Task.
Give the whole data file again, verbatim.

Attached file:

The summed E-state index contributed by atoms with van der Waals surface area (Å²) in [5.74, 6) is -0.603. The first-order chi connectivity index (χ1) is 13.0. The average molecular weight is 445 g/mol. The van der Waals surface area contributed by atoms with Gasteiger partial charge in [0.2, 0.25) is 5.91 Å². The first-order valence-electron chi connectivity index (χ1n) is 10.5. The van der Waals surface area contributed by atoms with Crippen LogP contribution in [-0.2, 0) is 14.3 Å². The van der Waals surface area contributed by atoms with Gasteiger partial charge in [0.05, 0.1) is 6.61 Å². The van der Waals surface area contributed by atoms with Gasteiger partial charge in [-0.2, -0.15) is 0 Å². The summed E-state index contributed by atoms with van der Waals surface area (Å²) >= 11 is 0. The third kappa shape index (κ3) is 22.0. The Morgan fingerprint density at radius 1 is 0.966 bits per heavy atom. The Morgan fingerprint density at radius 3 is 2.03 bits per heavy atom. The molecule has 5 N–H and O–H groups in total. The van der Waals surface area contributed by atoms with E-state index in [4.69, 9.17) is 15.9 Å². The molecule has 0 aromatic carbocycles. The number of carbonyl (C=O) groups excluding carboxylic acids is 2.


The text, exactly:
The summed E-state index contributed by atoms with van der Waals surface area (Å²) in [5.74, 6) is -0.603. The first-order chi connectivity index (χ1) is 13.0. The average molecular weight is 445 g/mol. The van der Waals surface area contributed by atoms with Gasteiger partial charge in [0.2, 0.25) is 5.91 Å². The first-order valence-electron chi connectivity index (χ1n) is 10.5. The van der Waals surface area contributed by atoms with Crippen LogP contribution in [-0.2, 0) is 14.3 Å². The van der Waals surface area contributed by atoms with Gasteiger partial charge in [0.05, 0.1) is 6.61 Å². The van der Waals surface area contributed by atoms with Gasteiger partial charge in [-0.2, -0.15) is 0 Å². The summed E-state index contributed by atoms with van der Waals surface area (Å²) >= 11 is 0. The third kappa shape index (κ3) is 22.0. The Morgan fingerprint density at radius 1 is 0.966 bits per heavy atom. The Morgan fingerprint density at radius 3 is 2.03 bits per heavy atom. The molecule has 5 N–H and O–H groups in total. The van der Waals surface area contributed by atoms with E-state index in [4.69, 9.17) is 15.9 Å². The molecule has 0 aromatic carbocycles. The number of carbonyl (C=O) groups excluding carboxylic acids is 2.